Why hello there! Yes it has been some time since my last post. China is still kicking my ass daily, but for now I’d like to talk about something else.
Welcome to my new blog series. “Weird things in China”. Here I’ll discuss all the weird and wonderful things I experience as I live in China. I was going to call this series “Weird Chinese things”, but that has slightly racist undertones.
Obviously what I find weird is completely subjective. A Chinese person could come to New Zealand and find it weird that we stand in line, or allow pedestrians to cross the road, or insist on personal space. These are just some of my thoughts as an expat living in China.
Chinese people love to stare. As a child I was taught that staring is rude, but staring is truly an art form here. It’s always blatant as well since the Chinese don’t believe in doing that thing where you stare at someone and quickly glance away, pretending like your eyes were just wandering around the room.
All of the Chinese people in Beijing like to play a little game I call “Stare at the weird Foreigner”. I’m guessing that the way it works is the Chinese give themselves points for how long they can stare before being noticed, how long they can continue to stare after I’ve given them my best “what the fuck?” look, and how long they can stare after being caught multiple times.
Some popular ways to play the game include:
- “Watch the foreigner eat” (bonus points if the foreigner is struggling to use chopsticks
- “Watch the foreigner read” (always an interesting way to pass the time on the subway-why read when you can watch someone else do it?)
- “Watch the foreigner walk” (great entertainment if you can get in her way while she’s running late).
- Watch the foreigner talk on the phone
- Watch the foreigner look out the window
- Watch the foreigner shop (this often includes checking my basket to see what I’m planning to buy and then discussing it loudly in Chinese)
A few weeks ago I was in a more touristy area and two younger girls (to be fair they were probably my age, even if they looked 17) came up to me and asked me for a photo. I reached for their camera but soon realized that they wanted me to be in the photo. While it was weird, I didn’t mind them taking a photo with me, as they had actually asked.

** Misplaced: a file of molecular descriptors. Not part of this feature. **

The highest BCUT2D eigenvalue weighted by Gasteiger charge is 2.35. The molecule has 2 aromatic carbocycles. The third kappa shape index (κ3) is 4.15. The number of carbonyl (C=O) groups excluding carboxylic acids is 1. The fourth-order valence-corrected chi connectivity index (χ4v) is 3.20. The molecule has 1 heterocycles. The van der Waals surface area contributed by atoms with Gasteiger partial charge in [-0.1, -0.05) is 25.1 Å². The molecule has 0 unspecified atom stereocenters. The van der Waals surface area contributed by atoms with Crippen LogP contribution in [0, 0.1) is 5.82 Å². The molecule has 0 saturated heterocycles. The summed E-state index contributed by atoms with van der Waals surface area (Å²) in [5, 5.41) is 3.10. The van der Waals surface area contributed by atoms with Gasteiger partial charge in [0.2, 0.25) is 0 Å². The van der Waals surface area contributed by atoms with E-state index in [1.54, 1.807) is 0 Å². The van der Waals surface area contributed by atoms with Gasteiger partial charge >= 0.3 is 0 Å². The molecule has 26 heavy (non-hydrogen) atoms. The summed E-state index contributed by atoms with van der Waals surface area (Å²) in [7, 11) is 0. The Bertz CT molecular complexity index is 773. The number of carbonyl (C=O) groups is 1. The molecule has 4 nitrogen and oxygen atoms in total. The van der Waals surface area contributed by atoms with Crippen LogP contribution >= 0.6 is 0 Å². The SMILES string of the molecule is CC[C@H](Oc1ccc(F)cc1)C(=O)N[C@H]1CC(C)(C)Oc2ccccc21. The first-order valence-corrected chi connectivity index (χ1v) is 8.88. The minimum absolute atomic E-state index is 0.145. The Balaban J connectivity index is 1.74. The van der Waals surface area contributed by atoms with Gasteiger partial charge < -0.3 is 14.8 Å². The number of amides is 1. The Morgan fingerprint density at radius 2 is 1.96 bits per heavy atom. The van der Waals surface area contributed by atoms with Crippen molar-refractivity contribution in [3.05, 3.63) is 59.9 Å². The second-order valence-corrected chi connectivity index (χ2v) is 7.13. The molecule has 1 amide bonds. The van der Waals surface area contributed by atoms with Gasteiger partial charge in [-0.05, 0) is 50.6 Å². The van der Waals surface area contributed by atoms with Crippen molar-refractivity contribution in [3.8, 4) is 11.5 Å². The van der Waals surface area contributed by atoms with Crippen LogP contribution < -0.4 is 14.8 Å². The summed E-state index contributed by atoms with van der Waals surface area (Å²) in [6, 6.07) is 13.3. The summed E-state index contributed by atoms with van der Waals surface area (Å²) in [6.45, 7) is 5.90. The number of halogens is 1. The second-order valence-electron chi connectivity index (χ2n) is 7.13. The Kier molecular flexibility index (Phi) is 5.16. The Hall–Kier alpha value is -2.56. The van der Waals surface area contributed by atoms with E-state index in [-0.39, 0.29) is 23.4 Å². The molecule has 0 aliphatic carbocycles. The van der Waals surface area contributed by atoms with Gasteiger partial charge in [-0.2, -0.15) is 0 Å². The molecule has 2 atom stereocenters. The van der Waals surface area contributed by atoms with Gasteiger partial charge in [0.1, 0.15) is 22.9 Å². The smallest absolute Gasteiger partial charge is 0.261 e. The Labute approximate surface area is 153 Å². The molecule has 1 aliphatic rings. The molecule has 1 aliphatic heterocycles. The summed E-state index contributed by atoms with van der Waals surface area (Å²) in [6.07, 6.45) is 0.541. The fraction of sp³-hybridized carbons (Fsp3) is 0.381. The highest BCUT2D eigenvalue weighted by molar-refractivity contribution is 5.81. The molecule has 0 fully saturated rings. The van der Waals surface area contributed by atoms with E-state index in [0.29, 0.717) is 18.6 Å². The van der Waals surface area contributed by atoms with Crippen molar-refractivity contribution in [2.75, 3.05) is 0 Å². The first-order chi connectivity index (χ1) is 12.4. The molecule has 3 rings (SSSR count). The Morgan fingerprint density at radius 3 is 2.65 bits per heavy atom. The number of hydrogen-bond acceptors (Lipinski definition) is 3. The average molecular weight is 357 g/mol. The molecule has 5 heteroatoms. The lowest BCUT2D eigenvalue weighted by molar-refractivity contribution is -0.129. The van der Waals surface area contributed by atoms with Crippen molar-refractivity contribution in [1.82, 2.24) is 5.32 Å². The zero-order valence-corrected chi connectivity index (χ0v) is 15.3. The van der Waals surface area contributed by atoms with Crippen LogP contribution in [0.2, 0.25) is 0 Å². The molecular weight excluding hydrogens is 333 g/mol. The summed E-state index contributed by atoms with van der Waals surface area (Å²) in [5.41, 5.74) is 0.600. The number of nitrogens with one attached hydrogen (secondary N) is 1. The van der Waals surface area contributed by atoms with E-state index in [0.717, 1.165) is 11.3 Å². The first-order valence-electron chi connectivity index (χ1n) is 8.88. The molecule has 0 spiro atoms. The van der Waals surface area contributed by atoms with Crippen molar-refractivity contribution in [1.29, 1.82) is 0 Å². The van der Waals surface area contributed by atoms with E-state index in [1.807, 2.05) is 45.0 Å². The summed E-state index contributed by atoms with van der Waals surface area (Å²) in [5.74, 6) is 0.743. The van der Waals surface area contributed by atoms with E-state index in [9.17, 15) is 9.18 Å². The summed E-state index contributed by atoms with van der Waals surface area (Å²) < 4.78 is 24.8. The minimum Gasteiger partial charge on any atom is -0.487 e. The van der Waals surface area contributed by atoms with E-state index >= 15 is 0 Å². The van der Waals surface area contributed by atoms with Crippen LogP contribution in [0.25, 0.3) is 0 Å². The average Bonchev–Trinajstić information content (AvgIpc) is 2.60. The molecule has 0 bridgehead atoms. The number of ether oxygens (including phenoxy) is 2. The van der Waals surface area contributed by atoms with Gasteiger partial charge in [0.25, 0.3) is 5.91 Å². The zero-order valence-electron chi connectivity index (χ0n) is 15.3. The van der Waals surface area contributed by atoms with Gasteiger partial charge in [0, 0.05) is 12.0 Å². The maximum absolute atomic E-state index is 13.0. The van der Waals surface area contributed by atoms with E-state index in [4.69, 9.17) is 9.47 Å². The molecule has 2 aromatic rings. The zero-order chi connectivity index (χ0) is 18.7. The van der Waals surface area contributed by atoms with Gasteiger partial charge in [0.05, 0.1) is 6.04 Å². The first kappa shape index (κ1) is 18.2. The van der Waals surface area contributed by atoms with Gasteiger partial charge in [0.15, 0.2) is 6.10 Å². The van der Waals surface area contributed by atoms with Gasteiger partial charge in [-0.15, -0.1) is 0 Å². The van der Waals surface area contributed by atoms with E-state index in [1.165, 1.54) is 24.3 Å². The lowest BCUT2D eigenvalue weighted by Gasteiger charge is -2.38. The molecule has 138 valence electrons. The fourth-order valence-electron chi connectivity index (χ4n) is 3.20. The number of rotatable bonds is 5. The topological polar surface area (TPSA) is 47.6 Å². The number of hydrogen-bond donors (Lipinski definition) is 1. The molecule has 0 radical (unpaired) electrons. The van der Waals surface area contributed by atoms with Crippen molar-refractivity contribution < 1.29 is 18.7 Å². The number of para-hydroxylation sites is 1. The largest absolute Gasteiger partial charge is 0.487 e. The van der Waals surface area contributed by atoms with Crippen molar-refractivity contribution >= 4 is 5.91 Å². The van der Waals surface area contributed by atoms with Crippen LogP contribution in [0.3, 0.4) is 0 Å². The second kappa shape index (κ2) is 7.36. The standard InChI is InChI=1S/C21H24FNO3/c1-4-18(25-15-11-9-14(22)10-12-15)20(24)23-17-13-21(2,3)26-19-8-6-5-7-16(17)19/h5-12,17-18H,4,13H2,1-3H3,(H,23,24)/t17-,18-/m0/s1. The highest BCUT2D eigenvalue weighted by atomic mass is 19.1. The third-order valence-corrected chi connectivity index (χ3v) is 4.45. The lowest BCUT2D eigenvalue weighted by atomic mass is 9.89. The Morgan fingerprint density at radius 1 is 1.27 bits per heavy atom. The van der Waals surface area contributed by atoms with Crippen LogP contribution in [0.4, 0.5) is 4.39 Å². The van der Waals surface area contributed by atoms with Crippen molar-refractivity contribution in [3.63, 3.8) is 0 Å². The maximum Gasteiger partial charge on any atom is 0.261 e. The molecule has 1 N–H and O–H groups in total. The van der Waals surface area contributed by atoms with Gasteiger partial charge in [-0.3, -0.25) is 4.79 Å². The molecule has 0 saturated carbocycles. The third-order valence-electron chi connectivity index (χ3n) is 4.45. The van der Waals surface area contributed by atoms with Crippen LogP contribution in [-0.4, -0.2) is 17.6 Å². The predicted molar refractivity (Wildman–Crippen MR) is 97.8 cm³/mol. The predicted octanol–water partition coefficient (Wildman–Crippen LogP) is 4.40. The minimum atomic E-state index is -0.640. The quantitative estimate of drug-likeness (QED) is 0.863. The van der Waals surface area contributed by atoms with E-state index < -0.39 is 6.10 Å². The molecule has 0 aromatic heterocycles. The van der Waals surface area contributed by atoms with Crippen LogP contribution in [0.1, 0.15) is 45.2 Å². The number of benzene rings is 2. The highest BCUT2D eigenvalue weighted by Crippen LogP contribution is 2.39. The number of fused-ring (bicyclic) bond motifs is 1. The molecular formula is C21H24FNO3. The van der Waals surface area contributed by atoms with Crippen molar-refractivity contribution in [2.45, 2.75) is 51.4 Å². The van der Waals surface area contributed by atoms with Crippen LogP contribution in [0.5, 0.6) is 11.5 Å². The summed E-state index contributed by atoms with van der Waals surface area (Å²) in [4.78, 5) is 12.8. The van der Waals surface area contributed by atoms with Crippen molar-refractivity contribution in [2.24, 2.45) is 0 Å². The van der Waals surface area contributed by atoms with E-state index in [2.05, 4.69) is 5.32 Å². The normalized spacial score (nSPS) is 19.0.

A few minutes later a man was blatantly and obviously taking photos of me without asking, and when I turned my face and walked away he followed me, walking backwards in front of me while I frowned at him. Usually I would say something, but I think I was so shocked that I kind of froze and then shuffled off feeling slightly violated.
So why do the Chinese stare at foreigners?
The majority of the people who like to stare are recent migrants from villages and farmers who are uneducated. While there are an estimated 50,000 foreigners in Beijing (a drop in a bucket considering the population is more than 20 million), many of these migrants haven’t seen any foreigners before, and my blonde hair definitely makes me stick out.
I consider myself a pretty open person. I make friends easily and will talk to just about anyone. If the Chinese would smile while they’re staring I’d probably start a conversation, but instead they choose to stare at me like I’m a giant freak, and all before I’ve had a coffee.
So how do I deal with the staring and picture-taking in China? Occasionally I’ll pull my phone out and pretend to take a photo of whoever is taking a photo of me-hoping to shame them into leaving me alone. Sometimes I stare back, although I do feel like I’m too old for staring competitions, and I usually lose since the Chinese have had much more practice.
I’ve tried smiling, which occasionally works if it’s a woman staring since they’ll often smile and look away, but males usually just take it as an invitation to keep staring.
After two months I’ve decided the best way to deal with all the staring is to pretend it’s not happening. I can go days without noticing the gawking, but it takes a concentrated effort to ignore almost everything going on around me. Headphones and a good book are must-haves.
For once my tendency to be oblivious to my surroundings is being put to good use. I always knew my daydreaming ability would come in handy one day!
While these weird things can be annoying, I find myself appreciating how lucky I was to grow up in diverse, multicultural New Zealand. The Chinese stare because they’re not used to seeing anyone who looks different to them, and seeing a blonde white woman walking around Beijing is probably the equivalent of watching someone dance naked in the street at home.